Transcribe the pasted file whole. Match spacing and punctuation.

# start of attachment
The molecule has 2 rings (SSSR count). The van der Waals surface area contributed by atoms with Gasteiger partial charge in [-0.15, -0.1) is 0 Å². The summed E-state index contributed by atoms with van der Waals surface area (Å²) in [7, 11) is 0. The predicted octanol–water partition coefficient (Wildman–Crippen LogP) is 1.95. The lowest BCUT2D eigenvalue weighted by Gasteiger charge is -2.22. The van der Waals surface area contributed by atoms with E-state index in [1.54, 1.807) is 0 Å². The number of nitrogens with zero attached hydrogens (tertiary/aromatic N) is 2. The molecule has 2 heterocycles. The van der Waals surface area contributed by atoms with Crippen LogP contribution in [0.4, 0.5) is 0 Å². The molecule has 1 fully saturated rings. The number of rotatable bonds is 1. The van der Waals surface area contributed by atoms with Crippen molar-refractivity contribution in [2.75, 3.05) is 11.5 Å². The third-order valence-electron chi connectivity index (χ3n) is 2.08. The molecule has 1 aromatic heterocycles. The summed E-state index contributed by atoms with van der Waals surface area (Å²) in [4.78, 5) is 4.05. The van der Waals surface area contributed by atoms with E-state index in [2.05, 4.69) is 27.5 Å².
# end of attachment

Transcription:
The molecule has 2 rings (SSSR count). The van der Waals surface area contributed by atoms with Gasteiger partial charge in [-0.15, -0.1) is 0 Å². The summed E-state index contributed by atoms with van der Waals surface area (Å²) in [7, 11) is 0. The predicted octanol–water partition coefficient (Wildman–Crippen LogP) is 1.95. The lowest BCUT2D eigenvalue weighted by Gasteiger charge is -2.22. The van der Waals surface area contributed by atoms with E-state index in [1.54, 1.807) is 0 Å². The number of nitrogens with zero attached hydrogens (tertiary/aromatic N) is 2. The molecule has 2 heterocycles. The van der Waals surface area contributed by atoms with Crippen LogP contribution in [0.4, 0.5) is 0 Å². The molecule has 1 fully saturated rings. The number of rotatable bonds is 1. The van der Waals surface area contributed by atoms with Crippen molar-refractivity contribution in [2.75, 3.05) is 11.5 Å². The third-order valence-electron chi connectivity index (χ3n) is 2.08. The molecule has 1 aromatic heterocycles. The summed E-state index contributed by atoms with van der Waals surface area (Å²) in [4.78, 5) is 4.05. The van der Waals surface area contributed by atoms with E-state index in [2.05, 4.69) is 27.5 Å².